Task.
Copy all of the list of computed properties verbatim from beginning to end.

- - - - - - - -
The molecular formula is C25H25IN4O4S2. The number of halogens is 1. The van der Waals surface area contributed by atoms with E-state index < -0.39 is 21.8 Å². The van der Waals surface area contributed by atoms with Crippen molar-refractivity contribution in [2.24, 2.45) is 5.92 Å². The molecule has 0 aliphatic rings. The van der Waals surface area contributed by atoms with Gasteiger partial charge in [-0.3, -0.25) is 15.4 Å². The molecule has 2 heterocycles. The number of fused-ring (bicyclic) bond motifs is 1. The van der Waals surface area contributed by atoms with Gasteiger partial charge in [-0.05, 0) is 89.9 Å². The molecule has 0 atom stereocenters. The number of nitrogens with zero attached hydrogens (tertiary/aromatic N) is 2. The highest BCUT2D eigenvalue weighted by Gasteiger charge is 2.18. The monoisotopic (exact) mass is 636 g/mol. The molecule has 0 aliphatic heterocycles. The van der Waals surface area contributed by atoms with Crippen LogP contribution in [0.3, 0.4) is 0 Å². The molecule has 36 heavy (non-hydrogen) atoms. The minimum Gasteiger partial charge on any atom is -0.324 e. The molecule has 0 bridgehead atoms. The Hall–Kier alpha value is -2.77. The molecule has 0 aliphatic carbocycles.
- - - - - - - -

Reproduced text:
The molecular formula is C25H25IN4O4S2. The number of halogens is 1. The van der Waals surface area contributed by atoms with E-state index < -0.39 is 21.8 Å². The van der Waals surface area contributed by atoms with Crippen molar-refractivity contribution in [2.24, 2.45) is 5.92 Å². The molecule has 0 aliphatic rings. The van der Waals surface area contributed by atoms with Gasteiger partial charge in [-0.3, -0.25) is 15.4 Å². The molecule has 2 heterocycles. The number of fused-ring (bicyclic) bond motifs is 1. The van der Waals surface area contributed by atoms with Gasteiger partial charge in [-0.05, 0) is 89.9 Å². The molecule has 0 atom stereocenters. The number of nitrogens with zero attached hydrogens (tertiary/aromatic N) is 2. The highest BCUT2D eigenvalue weighted by Gasteiger charge is 2.18. The monoisotopic (exact) mass is 636 g/mol. The molecule has 0 aliphatic heterocycles. The van der Waals surface area contributed by atoms with Crippen LogP contribution in [0.3, 0.4) is 0 Å². The molecule has 36 heavy (non-hydrogen) atoms. The minimum Gasteiger partial charge on any atom is -0.324 e. The molecule has 0 bridgehead atoms. The Hall–Kier alpha value is -2.77. The molecule has 0 aliphatic carbocycles.